Jenna Dagenhart goes crowd-surfing on the streets of Charlottesville on Saturday. (Jessica Mustian/Jessie Mustian)

When Jenna Dagenhart and David Stolldorf’s wedding reception at Mount Ida Farm in Charlottesville ended Saturday night, the newlyweds and their guests piled into buses bound for the Corner for more revelry. By the time they arrived at the popular strip of bars and restaurants near the University of Virginia’s campus, a party already was underway, after students and alumni had poured into the streets to celebrate the Cavaliers’ first Final Four berth in 35 years.

Not be upstaged on her wedding day, Dagenhart, a 2013 U-Va. graduate, went crowd-surfing above the delirious throngs outside of Boylan Heights bar at the corner of Main and 14th streets — not once but twice.

“There was so much energy, so much cheering, so much celebration that we had to be part of it,” Stolldorf, who graduated from U-Va. in 2007, said in a phone interview this week. “The atmosphere was right, and the lightning bolt of opportunity struck, and Jenna seemed excited about it, so some nice guys helped me get her up. Everyone supported her well. She seemed safe.”

Revelers shouted “Wahoowa” and sang “The Good Old Song” as Dagenhart, who first met Stolldorf at a wedding in Richmond almost four years ago, was passed above the crowd. Stolldorf remained close, yelling, “Don’t drop her. That’s my bride!” Annie McDonough, the maid of honor, emerged from the bus a few minutes later, saw Dagenhart’s veil bobbing up and down in the crowd and decided it was the ideal time for the bouquet toss.

“There was this incredibly infectious excitement and energy,” said McDonough, who passed the flower arrangement to the bride.

Around the time he watched his wife toss the bouquet, which ended up in the hands of Virginia soccer player Simeon Okoro, Stolldorf had second thoughts about the whole enterprise.

“I panicked, like, ‘I just turned my new bride over to a mob,’ ” he said. “But I was able to chase her through the crowd, and she reclaimed her bouquet. One of the best parts was just seeing the expressions on so many students’ faces. Camera flashes started going off everywhere. It was electric, unlike anything I’d ever experienced on the Corner when I was an undergrad. It just felt so good, and I think it’s something people will be talking about for a long time."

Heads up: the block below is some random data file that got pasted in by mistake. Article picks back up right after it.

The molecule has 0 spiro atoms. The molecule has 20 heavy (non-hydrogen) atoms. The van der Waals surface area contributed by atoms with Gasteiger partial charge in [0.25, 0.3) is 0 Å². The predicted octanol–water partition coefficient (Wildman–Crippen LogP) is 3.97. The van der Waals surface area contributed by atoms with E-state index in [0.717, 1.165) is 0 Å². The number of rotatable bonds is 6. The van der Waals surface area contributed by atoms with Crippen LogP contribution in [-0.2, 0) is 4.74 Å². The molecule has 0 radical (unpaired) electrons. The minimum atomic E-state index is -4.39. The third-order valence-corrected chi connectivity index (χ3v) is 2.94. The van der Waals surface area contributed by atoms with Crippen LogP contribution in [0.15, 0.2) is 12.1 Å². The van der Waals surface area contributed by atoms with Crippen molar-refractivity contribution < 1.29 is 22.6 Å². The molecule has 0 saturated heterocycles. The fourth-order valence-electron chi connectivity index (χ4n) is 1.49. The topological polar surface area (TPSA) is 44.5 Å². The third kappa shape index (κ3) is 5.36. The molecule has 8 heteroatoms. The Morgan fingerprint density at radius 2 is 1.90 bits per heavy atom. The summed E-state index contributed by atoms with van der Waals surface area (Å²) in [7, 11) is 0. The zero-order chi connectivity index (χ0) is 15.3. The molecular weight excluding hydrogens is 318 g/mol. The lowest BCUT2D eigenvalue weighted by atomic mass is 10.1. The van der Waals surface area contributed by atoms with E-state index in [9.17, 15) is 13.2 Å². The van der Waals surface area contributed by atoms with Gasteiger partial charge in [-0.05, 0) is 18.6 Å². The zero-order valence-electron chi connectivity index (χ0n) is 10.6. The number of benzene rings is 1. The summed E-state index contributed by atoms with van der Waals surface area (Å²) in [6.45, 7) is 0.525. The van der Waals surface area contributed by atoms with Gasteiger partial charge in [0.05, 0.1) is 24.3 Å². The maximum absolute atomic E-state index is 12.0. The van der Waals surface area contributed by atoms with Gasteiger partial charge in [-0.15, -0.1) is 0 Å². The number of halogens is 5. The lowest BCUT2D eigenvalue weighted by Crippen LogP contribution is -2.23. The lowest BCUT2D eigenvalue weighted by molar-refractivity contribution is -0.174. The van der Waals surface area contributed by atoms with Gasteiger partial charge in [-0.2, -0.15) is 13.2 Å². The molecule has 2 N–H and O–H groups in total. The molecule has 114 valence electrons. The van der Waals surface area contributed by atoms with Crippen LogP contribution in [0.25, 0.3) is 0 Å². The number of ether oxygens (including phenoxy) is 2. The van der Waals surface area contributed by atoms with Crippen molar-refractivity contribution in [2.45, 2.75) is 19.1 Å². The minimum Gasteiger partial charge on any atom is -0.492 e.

Virginia fans won’t soon stop talking about the improbable play at the end of regulation that made Saturday’s impromptu celebration possible. With five seconds remaining and the Cavaliers trailing Purdue by three points, Virginia’s Ty Jerome made the first of two free throws. Jerome missed the second, but Mamadi Diakite tipped the loose ball into the backcourt, where freshman guard Kihei Clark tracked it down. Clark took a couple of dribbles and whipped a pass ahead to Diakite, whose short floater as the buzzer sounded tied the score.

“After our wedding reception I ran back into the venue to grab my purse and as I walked out to the buses, I saw each erupt in cheers about 10 seconds apart,” Dagenhart wrote on Facebook. “It was the shot that sent us into overtime.”

Dagenhart and Stolldorf had realized shortly after the NCAA tournament’s first-round matchups were announced that their beloved alma mater could be playing for a spot in the Final Four on their wedding day. Stolldorf told guests who asked that he would look into having a television set up in the reception venue, but he made no promises.

“I also said, ‘Let’s not hold our breath; U-Va. has to win some games first,’ ” said Stolldorf, who attended Virginia’s historic first-round loss to No. 16 seed Maryland Baltimore County in Charlotte last year with Dagenhart and her brother, James.

Without a TV, several of the dozens of Virginia alumni at the reception resorted to following the game on their phones before the DJ, Jason Guyton, offered up his laptop.


Wedding guests watch the Virginia-Purdue game on their phones and the DJ's laptop Saturday. (Courtesy of Dave Stolldorf) (Jenna Dagenhart/Jenna Dagenhart)

On the half-hour bus ride from Mount Ida Farm to the Corner, Dagenhart, Stolldorf and Dagenhart’s brother huddled around an iPhone to watch the Cavaliers eventually prevail in overtime, 80-75.

“We got to experience all the excitement and nerves at the end of the game,” Stolldorf said. “The stars really aligned for Jenna and I and all of our friends. That heart-lifting feeling of U-Va. pride and excitement that I had always known as an undergrad was elevated to a level that I didn’t think we’d ever get back to. On the Corner with my new bride and all of the undergrads, who were not only celebrating but also so congratulatory, it was the best."

“In addition to saying ‘I do,’ it was the best feeling ever,” Dagenhart wrote on Facebook. “And they both happened to be on the same day. . . . So are my shoes and dress still white? No. But my heart is full and we are so happy for the Hoos. Besides, I don’t need to wear the dress ever again . . . except maybe March Madness 2020 for good luck."

With the newlyweds’ approval, Boylan Heights owner J.R. Hadley is planning to frame Dagenhart’s dirty wedding dress, along with a photo from the impromptu celebration. The happy couple is leaving on a surprise honeymoon Friday that Stolldorf planned. Virginia plays Auburn on Saturday in the Final Four. Minneapolis, perhaps?


Virginia alumni photo at Jenna Dagenhart and Dave Stolldorf's wedding. (Courtesy of Dave Stolldorf) (Jenna Dagenhart/Jenna Dagenhart)

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